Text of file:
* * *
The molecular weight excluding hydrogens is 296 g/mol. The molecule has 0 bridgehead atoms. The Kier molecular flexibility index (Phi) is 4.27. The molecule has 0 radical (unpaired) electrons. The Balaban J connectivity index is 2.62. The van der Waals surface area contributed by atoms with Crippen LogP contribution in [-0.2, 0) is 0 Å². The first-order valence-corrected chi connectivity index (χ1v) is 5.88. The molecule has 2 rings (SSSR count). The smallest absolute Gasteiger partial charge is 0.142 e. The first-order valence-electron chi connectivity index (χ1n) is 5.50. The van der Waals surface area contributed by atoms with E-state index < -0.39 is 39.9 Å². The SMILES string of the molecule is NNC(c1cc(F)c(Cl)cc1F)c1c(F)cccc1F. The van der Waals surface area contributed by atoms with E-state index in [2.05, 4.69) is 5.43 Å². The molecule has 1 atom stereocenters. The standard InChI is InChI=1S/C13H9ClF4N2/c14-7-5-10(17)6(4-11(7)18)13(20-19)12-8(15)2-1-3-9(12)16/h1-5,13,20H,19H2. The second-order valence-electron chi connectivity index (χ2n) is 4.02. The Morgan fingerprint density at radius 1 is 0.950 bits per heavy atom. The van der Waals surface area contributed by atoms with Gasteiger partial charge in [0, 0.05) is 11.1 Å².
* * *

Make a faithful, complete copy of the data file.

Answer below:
The molecular weight excluding hydrogens is 296 g/mol. The molecule has 0 bridgehead atoms. The Kier molecular flexibility index (Phi) is 4.27. The molecule has 0 radical (unpaired) electrons. The Balaban J connectivity index is 2.62. The van der Waals surface area contributed by atoms with Crippen LogP contribution in [-0.2, 0) is 0 Å². The first-order valence-corrected chi connectivity index (χ1v) is 5.88. The molecule has 2 rings (SSSR count). The smallest absolute Gasteiger partial charge is 0.142 e. The first-order valence-electron chi connectivity index (χ1n) is 5.50. The van der Waals surface area contributed by atoms with E-state index < -0.39 is 39.9 Å². The SMILES string of the molecule is NNC(c1cc(F)c(Cl)cc1F)c1c(F)cccc1F. The van der Waals surface area contributed by atoms with E-state index in [2.05, 4.69) is 5.43 Å². The molecule has 1 atom stereocenters. The standard InChI is InChI=1S/C13H9ClF4N2/c14-7-5-10(17)6(4-11(7)18)13(20-19)12-8(15)2-1-3-9(12)16/h1-5,13,20H,19H2. The second-order valence-electron chi connectivity index (χ2n) is 4.02. The Morgan fingerprint density at radius 1 is 0.950 bits per heavy atom. The van der Waals surface area contributed by atoms with Gasteiger partial charge in [0, 0.05) is 11.1 Å².